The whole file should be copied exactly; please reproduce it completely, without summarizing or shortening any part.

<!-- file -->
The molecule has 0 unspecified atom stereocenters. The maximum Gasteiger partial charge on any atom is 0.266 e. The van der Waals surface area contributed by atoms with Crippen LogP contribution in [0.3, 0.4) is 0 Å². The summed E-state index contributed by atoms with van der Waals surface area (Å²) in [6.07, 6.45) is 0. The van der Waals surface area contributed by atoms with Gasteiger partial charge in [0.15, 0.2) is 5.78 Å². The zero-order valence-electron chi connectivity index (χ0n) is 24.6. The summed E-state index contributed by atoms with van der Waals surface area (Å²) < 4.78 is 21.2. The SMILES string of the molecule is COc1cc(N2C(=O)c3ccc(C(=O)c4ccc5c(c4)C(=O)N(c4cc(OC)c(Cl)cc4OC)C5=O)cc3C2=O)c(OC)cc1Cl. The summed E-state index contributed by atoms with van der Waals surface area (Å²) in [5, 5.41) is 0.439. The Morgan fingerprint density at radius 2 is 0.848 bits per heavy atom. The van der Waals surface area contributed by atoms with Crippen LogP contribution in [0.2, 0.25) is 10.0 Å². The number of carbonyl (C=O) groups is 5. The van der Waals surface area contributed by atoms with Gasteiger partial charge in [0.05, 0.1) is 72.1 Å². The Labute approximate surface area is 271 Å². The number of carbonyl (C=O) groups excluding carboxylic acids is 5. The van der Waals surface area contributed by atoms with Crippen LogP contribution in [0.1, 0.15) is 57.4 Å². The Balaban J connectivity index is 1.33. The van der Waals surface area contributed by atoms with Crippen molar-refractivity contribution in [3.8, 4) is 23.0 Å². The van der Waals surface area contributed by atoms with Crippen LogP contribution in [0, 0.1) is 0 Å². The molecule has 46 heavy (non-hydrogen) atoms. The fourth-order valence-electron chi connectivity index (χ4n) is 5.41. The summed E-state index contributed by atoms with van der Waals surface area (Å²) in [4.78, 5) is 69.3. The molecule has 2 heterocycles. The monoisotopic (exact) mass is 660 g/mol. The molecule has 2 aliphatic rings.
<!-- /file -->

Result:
The molecule has 0 unspecified atom stereocenters. The maximum Gasteiger partial charge on any atom is 0.266 e. The van der Waals surface area contributed by atoms with Crippen LogP contribution in [0.3, 0.4) is 0 Å². The summed E-state index contributed by atoms with van der Waals surface area (Å²) in [6.07, 6.45) is 0. The van der Waals surface area contributed by atoms with Gasteiger partial charge in [0.15, 0.2) is 5.78 Å². The zero-order valence-electron chi connectivity index (χ0n) is 24.6. The summed E-state index contributed by atoms with van der Waals surface area (Å²) < 4.78 is 21.2. The SMILES string of the molecule is COc1cc(N2C(=O)c3ccc(C(=O)c4ccc5c(c4)C(=O)N(c4cc(OC)c(Cl)cc4OC)C5=O)cc3C2=O)c(OC)cc1Cl. The summed E-state index contributed by atoms with van der Waals surface area (Å²) in [5, 5.41) is 0.439. The Morgan fingerprint density at radius 2 is 0.848 bits per heavy atom. The van der Waals surface area contributed by atoms with Crippen LogP contribution in [0.2, 0.25) is 10.0 Å². The number of carbonyl (C=O) groups is 5. The van der Waals surface area contributed by atoms with Gasteiger partial charge in [0.05, 0.1) is 72.1 Å². The Labute approximate surface area is 271 Å². The number of carbonyl (C=O) groups excluding carboxylic acids is 5. The van der Waals surface area contributed by atoms with Crippen LogP contribution in [0.1, 0.15) is 57.4 Å². The Balaban J connectivity index is 1.33. The van der Waals surface area contributed by atoms with Crippen molar-refractivity contribution in [3.8, 4) is 23.0 Å². The van der Waals surface area contributed by atoms with Crippen LogP contribution in [0, 0.1) is 0 Å². The molecule has 46 heavy (non-hydrogen) atoms. The fourth-order valence-electron chi connectivity index (χ4n) is 5.41. The summed E-state index contributed by atoms with van der Waals surface area (Å²) in [4.78, 5) is 69.3. The molecule has 2 heterocycles. The monoisotopic (exact) mass is 660 g/mol. The molecule has 2 aliphatic rings.